Returning to The Office
Updated: Sep 30, 2021
A recent study by Leger and the Association for Canadian Studies found that 82 percent of Canadians who have worked from home during the pandemic have found the experience to be very or somewhat positive, while just 20 percent want to return to the office every day. It has been 15 months since the working world went remote in almost every industry. But as the world starts to reopen, companies have also begun to plan their return to office. While there are some who work better, or simply just enjoy working in an office, the majority of us would prefer to work from home indefinitely. Yet, the choice to have their workforce return to the office is ultimately up to the employer.
While we have become a fully remote team here at Innosphere, we will be taking a more hybrid approach as the restrictions in the country continue to ease. This means that anyone who is comfortable working from home will be able to remain doing so while those who would like to come in a few times a week or month may also do so. We have given up our original office and now have two co-working spaces in two different locations. This essentially gives our employees flexibility on working from home and working in an office environment. We found that it was very important to have this option when employees would like to escape remote work and have a physical workspace (work from home burnout is very real). We feel that this transition offers flexibility, comfortability, and ease to the transition to normalcy. After working from home for almost a year and a half, it can be very overwhelming to return to the office for 5 days a week.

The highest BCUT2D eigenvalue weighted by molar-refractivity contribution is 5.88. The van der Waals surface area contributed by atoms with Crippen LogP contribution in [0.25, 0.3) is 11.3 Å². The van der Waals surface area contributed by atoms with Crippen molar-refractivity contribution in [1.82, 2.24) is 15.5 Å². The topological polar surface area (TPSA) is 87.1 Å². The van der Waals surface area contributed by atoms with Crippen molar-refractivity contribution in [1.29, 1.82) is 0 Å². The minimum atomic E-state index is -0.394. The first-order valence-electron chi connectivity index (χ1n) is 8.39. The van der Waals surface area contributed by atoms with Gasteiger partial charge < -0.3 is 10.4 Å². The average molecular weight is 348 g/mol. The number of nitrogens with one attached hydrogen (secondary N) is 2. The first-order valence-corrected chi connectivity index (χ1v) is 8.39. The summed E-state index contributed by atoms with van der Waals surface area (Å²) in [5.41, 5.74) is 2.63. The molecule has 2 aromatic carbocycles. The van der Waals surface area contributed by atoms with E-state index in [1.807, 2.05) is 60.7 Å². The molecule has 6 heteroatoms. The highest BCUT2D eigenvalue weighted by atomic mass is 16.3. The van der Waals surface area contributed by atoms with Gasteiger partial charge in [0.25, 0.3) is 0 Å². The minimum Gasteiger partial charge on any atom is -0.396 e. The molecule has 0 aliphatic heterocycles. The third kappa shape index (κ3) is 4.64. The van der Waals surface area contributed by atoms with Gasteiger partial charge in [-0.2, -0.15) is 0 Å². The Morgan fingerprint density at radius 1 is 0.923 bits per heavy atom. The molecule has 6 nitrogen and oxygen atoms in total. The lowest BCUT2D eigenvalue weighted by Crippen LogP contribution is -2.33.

With the economy and communities re-opening, returning to ‘normal’ is not the only hurdle organizations are facing when attempting to get employees back into the office. Recruiters within the organization are also facing difficulty in seeking candidates due to the stipulation that at some point they will have to return to the office. Currently, though many companies are still working from home, the intention is to have employees return to the office in the fall or winter without the option of a hybrid schedule or the option of staying remote. With candidates being told that they will be working from home until it’s time to go back into the office, this may become a deal breaker for some, if not most. If companies are unable to offer employees the option to work remote or at least partially remote, they will find it difficult to both attract and retain talent. As the workforce becomes infiltrated with the Millennial population and Generation Z making their way in, it is imperative for organizations to know what it takes for them to stay. The workforce is changing and in order to stay relevant and on top, organizations must continue to change with it.
There are many benefits to working from home for both employers and employees. A healthy work environment can be achieved if employees are in an environment that works best for them, whether that’s their home or their office space. This will in turn increase productivity, employee satisfaction, and even revenue.